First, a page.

Good Habits #16: Walk the Walk

By | October 8, 2015

[October 8, 2015]  As a newly commissioned Second Lieutenant of Infantry, I was assigned to a platoon that had been without an officer for over a year.  Promises had been made to them and broken repeatedly.  To say they were a little disillusioned over how they were treated by unit officers is an understatement.  My senior Non-Commissioned Officer, “noncom” in Army slang, told me on my first day that his best advice was simply to Walk the Walk.

This 20th Century American saying is probably based on various old adages that epitomize the belief that “talk is cheap”, “deliver on your promises”, “actions speak louder than words”, and “practice what you preach”.  The contempt military folks have for a leader who talks but rarely follows up with any effective action is shared throughout the work world too.

“Fear not, my lord, we will not stand to prate; Talkers are no good doers: be assured.  We come to use our hands and not our tongues.” – Shakespeare’s Richard III, 1594

Walk the walk is almost always said in concert with talk the talk.  My noncom was telling me something important when he said “Most of the officers around here say they will support our platoon but only a few of them can talk the talk and walk the walk.”  They simply wanted me to deliver on my promises to lead them well in combat, as I had said I would do.  Backing up what I gave my word to do with action was what anyone wants.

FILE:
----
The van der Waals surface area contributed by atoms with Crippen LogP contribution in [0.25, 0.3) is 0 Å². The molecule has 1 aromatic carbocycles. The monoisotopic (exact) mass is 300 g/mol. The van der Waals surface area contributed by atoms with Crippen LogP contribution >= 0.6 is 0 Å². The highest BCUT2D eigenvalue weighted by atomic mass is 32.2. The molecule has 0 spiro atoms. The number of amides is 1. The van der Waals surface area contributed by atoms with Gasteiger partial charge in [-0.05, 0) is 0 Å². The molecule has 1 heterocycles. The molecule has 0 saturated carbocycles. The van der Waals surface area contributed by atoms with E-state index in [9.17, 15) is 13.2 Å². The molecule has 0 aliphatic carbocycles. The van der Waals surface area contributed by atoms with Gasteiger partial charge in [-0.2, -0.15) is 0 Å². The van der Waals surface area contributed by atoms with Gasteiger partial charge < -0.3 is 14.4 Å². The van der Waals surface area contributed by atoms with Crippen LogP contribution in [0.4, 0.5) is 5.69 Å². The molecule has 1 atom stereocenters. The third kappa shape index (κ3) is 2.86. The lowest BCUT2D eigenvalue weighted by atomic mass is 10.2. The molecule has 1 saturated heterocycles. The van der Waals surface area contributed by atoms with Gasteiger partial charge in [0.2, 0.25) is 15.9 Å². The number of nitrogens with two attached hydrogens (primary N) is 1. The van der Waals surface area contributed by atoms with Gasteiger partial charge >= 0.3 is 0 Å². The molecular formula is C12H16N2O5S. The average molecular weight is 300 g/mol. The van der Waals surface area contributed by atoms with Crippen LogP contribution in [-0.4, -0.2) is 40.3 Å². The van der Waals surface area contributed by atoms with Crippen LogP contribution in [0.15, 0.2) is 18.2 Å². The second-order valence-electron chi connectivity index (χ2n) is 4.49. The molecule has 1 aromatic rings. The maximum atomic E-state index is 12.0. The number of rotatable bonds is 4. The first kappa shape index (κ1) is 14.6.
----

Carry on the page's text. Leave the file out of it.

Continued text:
The low popularity of political leaders here in the United States is largely the result of them making promises they rarely deliver on and to make it worse they continue to gloat about what they can do.  Leaders walk the walk; they just don’t talk the talk.  Leaders would do themselves and their followers a favor if they would spend more time doing things rather than simply talking about it.

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Author: Douglas R. Satterfield

Hello. I provide one article every day. My writings are influenced by great thinkers such as Friedrich Nietzsche, Karl Jung, Aleksandr Solzhenitsyn, Jean Piaget, Erich Neumann, and Jordan Peterson, whose insight and brilliance have gotten millions worldwide to think about improving ourselves. Thank you for reading my blog.

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